With the partial federal government shutdown over, the CPSC appears to be quickly returning to normal—it issued 18 recalls in this month. The agency also took an unusual and noteworthy step by issuing notice that the CPSC would regard clothing storage units that do not meet the industry standard designed to reduce tip-over events to have a defect which could present a substantial product hazard.

Furniture tip-overs have long posed serious risks to small children. Nearly 20 years ago, the American Society for Testing and Materials (ASTM) established a voluntary safety standard—ASTM F2057-17—to combat tip-overs of clothing storage units, such as dressers, chests of drawers, and wardrobes. The standard has been revised multiple times over the years, most notably in 2017 after furniture tip-overs again made headlines. The CPSC promptly responded, issuing recalls in February, April, and June of that year. The current standard covers all clothing storage units over 30 inches in height and requires them to pass two stability tests, carry a permanent warning label, and be shipped to consumers with tip restraints along with instructions for installing those restraints.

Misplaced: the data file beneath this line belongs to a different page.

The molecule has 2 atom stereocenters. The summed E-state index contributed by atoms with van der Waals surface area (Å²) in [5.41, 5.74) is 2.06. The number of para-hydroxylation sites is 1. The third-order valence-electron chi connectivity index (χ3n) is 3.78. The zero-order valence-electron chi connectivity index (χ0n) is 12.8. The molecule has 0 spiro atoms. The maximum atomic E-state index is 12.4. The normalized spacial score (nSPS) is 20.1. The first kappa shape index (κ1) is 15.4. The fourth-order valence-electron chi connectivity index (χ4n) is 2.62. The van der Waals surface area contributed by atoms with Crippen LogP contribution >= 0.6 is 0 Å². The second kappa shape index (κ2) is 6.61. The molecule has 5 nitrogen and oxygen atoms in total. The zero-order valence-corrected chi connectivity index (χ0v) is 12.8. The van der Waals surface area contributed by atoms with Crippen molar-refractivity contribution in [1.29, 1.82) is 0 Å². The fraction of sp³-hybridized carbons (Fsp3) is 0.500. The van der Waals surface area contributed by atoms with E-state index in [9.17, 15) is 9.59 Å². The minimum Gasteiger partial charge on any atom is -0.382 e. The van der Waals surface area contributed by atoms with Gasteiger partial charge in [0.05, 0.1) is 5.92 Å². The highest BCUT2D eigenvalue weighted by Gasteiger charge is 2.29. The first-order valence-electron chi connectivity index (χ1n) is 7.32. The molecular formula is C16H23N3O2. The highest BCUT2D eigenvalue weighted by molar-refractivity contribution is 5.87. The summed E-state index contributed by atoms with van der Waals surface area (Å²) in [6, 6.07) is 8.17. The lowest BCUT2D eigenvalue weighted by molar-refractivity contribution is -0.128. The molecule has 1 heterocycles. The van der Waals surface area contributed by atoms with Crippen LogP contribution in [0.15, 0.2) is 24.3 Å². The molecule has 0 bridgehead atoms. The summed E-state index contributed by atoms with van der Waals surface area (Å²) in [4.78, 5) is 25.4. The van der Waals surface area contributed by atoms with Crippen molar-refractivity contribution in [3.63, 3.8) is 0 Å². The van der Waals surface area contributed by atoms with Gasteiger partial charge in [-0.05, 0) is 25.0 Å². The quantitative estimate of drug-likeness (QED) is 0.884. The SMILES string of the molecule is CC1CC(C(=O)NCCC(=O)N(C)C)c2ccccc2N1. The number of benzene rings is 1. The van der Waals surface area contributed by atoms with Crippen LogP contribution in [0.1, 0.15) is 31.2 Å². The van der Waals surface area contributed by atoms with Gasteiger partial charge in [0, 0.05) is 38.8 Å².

This month, the CPSC’s Deputy Executive Director authored a letter to manufacturers, importers, distributors, and retailers of clothing storage units. The letter explains that “[c]hildren face an unreasonable risk of serious injury or death from clothing units” that do not comply with the voluntary safety standard. Accordingly, it urged a review of “product line[s] immediately to ensure that all clothing storage units” “comply with [the] ASTM F2057-17 standard where applicable.” The letter also warned: For clothing storage units “that fall within the scope of the ASTM F2057-17 standard but do not meet its requirements,” the CPSC “will regard such products as having a defect which could present a substantial product hazard” under the Consumer Product Safety Act’s Section 15(a) reporting requirements. Thus, for non-compliant units, the CPSC “shall initiate an investigation and will seek the corrective action we believe is appropriate,” including the imposition of civil and criminal penalties. This warning is the commission’s clear declaration that it will focus enforcement efforts on clothing storage units that do not comply with the voluntary safety standard. The CPSC’s warning is not expressly confined to newly manufactured clothing storage units.

Also this month, the commission launched a new CPSC Recall App to make recall information currently on its website more accessible to consumers on their mobile devices. The app permits consumers to search quickly to learn whether a specific product has been recalled.

Total Recalls: 18

Hazards: Fire/Burn/Shock (8); Violation of Federal Standard (4); Injury (2); Choke (1); Laceration (1); Crash (1); Drowning (1)